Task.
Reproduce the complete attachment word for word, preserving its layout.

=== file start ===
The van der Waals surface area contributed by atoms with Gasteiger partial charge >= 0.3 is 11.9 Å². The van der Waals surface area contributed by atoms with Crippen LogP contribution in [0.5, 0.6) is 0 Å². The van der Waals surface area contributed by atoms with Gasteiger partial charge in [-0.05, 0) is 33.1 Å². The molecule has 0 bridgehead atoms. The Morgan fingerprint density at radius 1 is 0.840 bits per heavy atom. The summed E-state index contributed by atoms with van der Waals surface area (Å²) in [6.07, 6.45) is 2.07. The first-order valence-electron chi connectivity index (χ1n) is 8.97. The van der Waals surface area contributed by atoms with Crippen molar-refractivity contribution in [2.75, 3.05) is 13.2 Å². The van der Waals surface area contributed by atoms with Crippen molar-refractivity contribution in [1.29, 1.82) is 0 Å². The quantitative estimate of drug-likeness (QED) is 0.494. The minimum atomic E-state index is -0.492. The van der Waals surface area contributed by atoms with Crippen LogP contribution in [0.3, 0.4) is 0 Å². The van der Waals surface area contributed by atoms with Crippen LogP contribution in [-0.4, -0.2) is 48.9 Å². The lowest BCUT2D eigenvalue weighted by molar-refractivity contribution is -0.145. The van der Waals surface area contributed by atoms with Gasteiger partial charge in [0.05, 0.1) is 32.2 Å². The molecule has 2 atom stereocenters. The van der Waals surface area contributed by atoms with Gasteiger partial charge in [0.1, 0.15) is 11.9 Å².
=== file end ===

The van der Waals surface area contributed by atoms with Gasteiger partial charge >= 0.3 is 11.9 Å². The van der Waals surface area contributed by atoms with Crippen LogP contribution in [0.5, 0.6) is 0 Å². The van der Waals surface area contributed by atoms with Gasteiger partial charge in [-0.05, 0) is 33.1 Å². The molecule has 0 bridgehead atoms. The Morgan fingerprint density at radius 1 is 0.840 bits per heavy atom. The summed E-state index contributed by atoms with van der Waals surface area (Å²) in [6.07, 6.45) is 2.07. The first-order valence-electron chi connectivity index (χ1n) is 8.97. The van der Waals surface area contributed by atoms with Crippen molar-refractivity contribution in [2.75, 3.05) is 13.2 Å². The van der Waals surface area contributed by atoms with Crippen molar-refractivity contribution in [1.29, 1.82) is 0 Å². The quantitative estimate of drug-likeness (QED) is 0.494. The minimum atomic E-state index is -0.492. The van der Waals surface area contributed by atoms with Crippen LogP contribution in [0.3, 0.4) is 0 Å². The van der Waals surface area contributed by atoms with Crippen LogP contribution in [-0.4, -0.2) is 48.9 Å². The lowest BCUT2D eigenvalue weighted by molar-refractivity contribution is -0.145. The van der Waals surface area contributed by atoms with Gasteiger partial charge in [0.05, 0.1) is 32.2 Å². The molecule has 2 atom stereocenters. The van der Waals surface area contributed by atoms with Gasteiger partial charge in [0.1, 0.15) is 11.9 Å².